Pulse Of Cambodia
Govindan Nair
MY DRIVER TULONG AND OTHER TALL TALES: FROM THE POST POL POT CONTEMPORARY CAMBODIA by MP Joseph Partridge India, 2017, 2018, 308 pp., 1149
July 2018, volume 42, No 7

MP Joseph vehemently insists at the outset that this book is a work of fiction and that the narrator—who coincidentally shares his name—too is a fictional character.  It is perplexing why he has gone to such pains given that the narrator shares a biodata uncannily similar to his own: from a childhood in Kerala to working as a banker and then an Indian civil servant before joining the United Nations bureaucracy and serving a tenure in Cambodia. Doubtless this prestidigitation allows for greater freedom in describing people and situations, and provides a window of deniability while concocting this rollicking narrative.

Having set that confusion aside, and although his ‘fiction’ lacks the ingredients of plot and climax, Joseph must be commended for his droll rendering of these ‘tall tales’ which makes for a thoroughly enjoyable read.  Not only are Tulong and others in the endearing cast of characters portrayed with humour and sensitivity, but the reader also gets an intimate glimpse of life in Cambodia and an irreverent peek into the shenanigans of international bureaucracy. Joseph—the author and or narrator—sets foot in Cambodia for the first time on Valentine’s Day sparking a love affair that has resulted in this book.  The lush landscape takes him back to the Kerala of his childhood and he discerns ubiquitous traces of the intercourse with India stretching back hundreds of years. He notes the innumerable Sanskrit words that find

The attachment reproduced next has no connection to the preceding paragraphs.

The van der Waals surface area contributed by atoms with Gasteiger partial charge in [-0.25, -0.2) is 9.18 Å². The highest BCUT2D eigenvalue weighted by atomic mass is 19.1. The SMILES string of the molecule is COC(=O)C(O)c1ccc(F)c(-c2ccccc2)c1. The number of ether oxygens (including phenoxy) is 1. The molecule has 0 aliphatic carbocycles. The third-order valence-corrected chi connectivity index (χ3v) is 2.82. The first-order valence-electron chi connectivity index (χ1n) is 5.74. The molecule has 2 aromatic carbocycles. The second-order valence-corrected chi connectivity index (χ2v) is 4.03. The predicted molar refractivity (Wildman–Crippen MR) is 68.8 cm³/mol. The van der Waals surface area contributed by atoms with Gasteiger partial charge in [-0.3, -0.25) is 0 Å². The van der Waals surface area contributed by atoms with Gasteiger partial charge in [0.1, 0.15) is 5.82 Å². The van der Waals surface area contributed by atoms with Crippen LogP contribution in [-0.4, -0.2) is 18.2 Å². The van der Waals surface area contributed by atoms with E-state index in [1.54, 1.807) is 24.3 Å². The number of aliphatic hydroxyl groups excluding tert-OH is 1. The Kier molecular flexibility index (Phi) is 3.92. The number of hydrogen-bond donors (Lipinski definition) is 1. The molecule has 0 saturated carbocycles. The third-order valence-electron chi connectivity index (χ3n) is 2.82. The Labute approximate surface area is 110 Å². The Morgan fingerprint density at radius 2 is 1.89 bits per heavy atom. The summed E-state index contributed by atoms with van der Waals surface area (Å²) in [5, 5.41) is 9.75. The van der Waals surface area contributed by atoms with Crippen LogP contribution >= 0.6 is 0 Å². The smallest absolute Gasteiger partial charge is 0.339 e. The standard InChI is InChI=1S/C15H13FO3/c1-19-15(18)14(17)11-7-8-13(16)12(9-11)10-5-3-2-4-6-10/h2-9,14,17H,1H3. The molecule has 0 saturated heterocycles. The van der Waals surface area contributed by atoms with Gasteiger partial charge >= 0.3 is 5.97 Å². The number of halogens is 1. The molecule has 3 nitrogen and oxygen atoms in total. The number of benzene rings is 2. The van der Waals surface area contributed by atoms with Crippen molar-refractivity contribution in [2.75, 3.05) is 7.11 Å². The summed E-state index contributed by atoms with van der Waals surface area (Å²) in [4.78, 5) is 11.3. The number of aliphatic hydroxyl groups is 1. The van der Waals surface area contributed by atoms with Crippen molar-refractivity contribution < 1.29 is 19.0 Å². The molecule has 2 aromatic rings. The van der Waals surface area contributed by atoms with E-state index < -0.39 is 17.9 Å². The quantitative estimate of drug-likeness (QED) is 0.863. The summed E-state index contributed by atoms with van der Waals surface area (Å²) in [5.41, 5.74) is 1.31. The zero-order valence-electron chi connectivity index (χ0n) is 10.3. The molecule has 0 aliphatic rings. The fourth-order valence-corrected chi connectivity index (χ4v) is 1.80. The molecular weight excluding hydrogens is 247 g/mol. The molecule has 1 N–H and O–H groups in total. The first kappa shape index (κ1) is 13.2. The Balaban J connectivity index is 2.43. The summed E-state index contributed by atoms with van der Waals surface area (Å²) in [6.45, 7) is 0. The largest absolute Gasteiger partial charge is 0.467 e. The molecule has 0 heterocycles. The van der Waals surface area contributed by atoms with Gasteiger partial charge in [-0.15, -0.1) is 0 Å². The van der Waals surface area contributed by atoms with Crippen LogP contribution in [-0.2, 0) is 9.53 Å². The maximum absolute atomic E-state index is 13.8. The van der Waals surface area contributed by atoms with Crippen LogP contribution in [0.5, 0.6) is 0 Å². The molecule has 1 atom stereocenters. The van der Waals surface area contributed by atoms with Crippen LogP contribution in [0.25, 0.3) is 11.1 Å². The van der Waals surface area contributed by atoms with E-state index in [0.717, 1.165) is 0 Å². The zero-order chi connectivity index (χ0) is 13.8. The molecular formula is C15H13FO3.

everyday use in the Khmer language and is pleasantly surprised to gather from his Kru (Guru) that Khmer names for the months of the year are similar to those in Malayalam.  He marvels at the prodigious workmanship of the incomparable temples of Angkor Wat that house statues of Hindu gods and depict on their walls frescos of Hindu epics.

When Joseph first meets Tulong, he is struck most of all by his eyes: blank, lifeless.  He imagines that this is explained by Tulong’s experiences during the Pol Pot regime.  Is he one of the millions whose homes and families had been destroyed by the Khmer Rouge and who cannot bear the pain of memory?  Or is he a Khmer Rouge soldier who had mechanically bludgeoned to death scores of his countrymen, and wishes now to make a fresh start? Tulong does not disclose whether he was prey or perpetrator.  That is a closed chapter, never to be revealed.

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